Primary Myelofibrosis - Episode 5

Ruxolitinib Therapy for Patients With Myelofibrosis

April 29, 2019

Ruben A. Mesa, MD, FACP:The consistency of the real-world experience with ruxolitinib compared with the clinical trials is very significant. As one of the investigators on that study, it’s very gratifying. I continue to utilize ruxolitinib very actively in my practice, as well as see many patients who have been treated with it. Indeed, it has become the standard, and it’s become the standard because the experience that both treating physicians and patients have found is very consistent. It’s beneficial. It has a real impact, and the improvement in symptoms and spleen in patients with myelofibrosis is not cosmetic. Those are surrogate markers of response that lead to, first, a real clinical benefit to the patient, but I do think they truly impact the biology of the disease in a way that’s favorable for patients. They live longer, they are more active, they have fewer complications, and the degree of stability they experience is of sufficient length to really highlight the significant impact that is being seen.

The safety profile of ruxolitinib has become well described over the intervening years. Cytopenias are certainly the most common toxicity that can be seen. Indeed, they are almost an on-target effect in that the inhibition of JAK2 impairs erythropoiesis and the creation of platelets. So certainly, dose modification is to be expected.

Other toxicities are relatively uncommon. They may include headache and a range of things. Longer term, we have seen that there is a slightly higher risk of certain atypical infections if a patient has known hepatitis B or tuberculosis. Fortunately, these are not common things in the United States, but they are in other parts of the world and, they can worsen those atypical infections. There can be an increase in herpes zoster infections, or reactivation of herpes zoster, or shingles. That is something that we are mindful of.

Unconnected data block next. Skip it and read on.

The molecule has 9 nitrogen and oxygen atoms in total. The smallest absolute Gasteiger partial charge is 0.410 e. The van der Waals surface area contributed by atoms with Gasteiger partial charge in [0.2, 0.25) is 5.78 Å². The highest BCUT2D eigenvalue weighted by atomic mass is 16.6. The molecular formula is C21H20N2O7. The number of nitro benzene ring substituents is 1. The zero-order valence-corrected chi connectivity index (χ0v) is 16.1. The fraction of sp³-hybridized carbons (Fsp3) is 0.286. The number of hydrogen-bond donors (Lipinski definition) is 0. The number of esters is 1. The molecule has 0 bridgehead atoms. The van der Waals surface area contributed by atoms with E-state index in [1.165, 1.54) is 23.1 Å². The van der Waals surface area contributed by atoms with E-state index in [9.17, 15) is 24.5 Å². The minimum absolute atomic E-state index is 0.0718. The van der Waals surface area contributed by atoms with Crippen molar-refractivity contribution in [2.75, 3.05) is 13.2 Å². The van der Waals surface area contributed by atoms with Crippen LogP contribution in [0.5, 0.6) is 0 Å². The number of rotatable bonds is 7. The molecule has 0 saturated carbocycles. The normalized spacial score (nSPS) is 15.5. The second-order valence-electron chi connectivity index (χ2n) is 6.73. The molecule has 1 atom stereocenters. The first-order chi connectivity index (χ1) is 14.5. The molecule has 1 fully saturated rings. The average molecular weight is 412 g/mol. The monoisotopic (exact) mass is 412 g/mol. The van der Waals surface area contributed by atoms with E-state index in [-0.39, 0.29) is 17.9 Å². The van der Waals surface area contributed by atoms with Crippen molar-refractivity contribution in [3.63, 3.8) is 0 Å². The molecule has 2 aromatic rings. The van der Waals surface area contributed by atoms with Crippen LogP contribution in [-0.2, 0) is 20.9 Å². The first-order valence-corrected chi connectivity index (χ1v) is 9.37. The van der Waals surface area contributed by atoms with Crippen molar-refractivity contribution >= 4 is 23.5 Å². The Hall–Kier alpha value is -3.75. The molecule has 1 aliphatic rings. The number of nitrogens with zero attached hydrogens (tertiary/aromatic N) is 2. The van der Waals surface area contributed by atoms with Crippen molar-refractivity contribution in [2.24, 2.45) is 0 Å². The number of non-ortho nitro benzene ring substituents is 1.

There have been other things that have been identified, such as a higher rate of nonmelanoma malignancies, or cutaneous malignancies. It is difficult to separate out both the increased baseline risk in patients with MPN [myeloproliferative neoplasms], which has been clearly described, as well as a contributory effect of hydroxyurea, which many of these patients have received in the past.

So we need to be mindful of that as we’re monitoring these patients. I have patients who have a good primary care skin exam or a dermatologic exam at least once a year, or more than once a year if they’ve had prior events.

Transcript edited for clarity.


Case: 72-Year-Old Man Diagnosed With Primary Myelofibrosis

December 2018

  • A 72-year old man presents to primary care physician with complaints of fatigue, headache, night sweats, poor appetite, and 10-15lb weight loss over past few months; report of increased abdominal pain over the last 3 months
  • PMH: mild hypertension
  • PE: BP 130/85; Splenomegaly ~14 cm below left costal margin
  • Lab values:
    • HGB: 8.9 g/dL
    • Platelets: 189 x 109/L
    • WBC: 27.2 x 109/L
    • Serum LDH: 1500 U/L
    • Serum EPO: 11.5 mU/mL
  • Bone Marrow Biopsy:
    • MF-2
    • Circulating blasts, 1.2%
    • JAK-V617F mutation, del(20q)
  • Diagnosis: Primary myelofibrosis